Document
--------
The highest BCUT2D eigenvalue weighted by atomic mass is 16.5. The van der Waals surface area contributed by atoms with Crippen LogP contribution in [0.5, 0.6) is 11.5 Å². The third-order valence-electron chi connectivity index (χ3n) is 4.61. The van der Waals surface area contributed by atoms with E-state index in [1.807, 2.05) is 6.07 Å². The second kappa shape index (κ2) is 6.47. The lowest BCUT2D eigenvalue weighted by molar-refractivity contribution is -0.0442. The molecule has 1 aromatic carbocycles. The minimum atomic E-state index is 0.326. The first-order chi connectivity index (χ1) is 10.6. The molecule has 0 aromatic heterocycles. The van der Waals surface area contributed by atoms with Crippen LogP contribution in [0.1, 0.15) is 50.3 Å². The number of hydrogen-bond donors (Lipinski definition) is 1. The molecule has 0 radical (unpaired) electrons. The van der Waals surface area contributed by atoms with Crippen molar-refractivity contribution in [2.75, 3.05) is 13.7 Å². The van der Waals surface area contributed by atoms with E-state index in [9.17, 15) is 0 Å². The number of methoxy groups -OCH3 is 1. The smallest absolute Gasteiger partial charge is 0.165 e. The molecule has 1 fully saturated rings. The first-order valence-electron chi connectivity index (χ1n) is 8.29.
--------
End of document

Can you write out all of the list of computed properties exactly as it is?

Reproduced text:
The highest BCUT2D eigenvalue weighted by atomic mass is 16.5. The van der Waals surface area contributed by atoms with Crippen LogP contribution in [0.5, 0.6) is 11.5 Å². The third-order valence-electron chi connectivity index (χ3n) is 4.61. The van der Waals surface area contributed by atoms with E-state index in [1.807, 2.05) is 6.07 Å². The second kappa shape index (κ2) is 6.47. The lowest BCUT2D eigenvalue weighted by molar-refractivity contribution is -0.0442. The molecule has 1 aromatic carbocycles. The minimum atomic E-state index is 0.326. The first-order chi connectivity index (χ1) is 10.6. The molecule has 0 aromatic heterocycles. The van der Waals surface area contributed by atoms with Crippen LogP contribution in [0.1, 0.15) is 50.3 Å². The number of hydrogen-bond donors (Lipinski definition) is 1. The molecule has 0 radical (unpaired) electrons. The van der Waals surface area contributed by atoms with Crippen molar-refractivity contribution in [2.75, 3.05) is 13.7 Å². The van der Waals surface area contributed by atoms with E-state index in [9.17, 15) is 0 Å². The number of methoxy groups -OCH3 is 1. The smallest absolute Gasteiger partial charge is 0.165 e. The molecule has 1 fully saturated rings. The first-order valence-electron chi connectivity index (χ1n) is 8.29.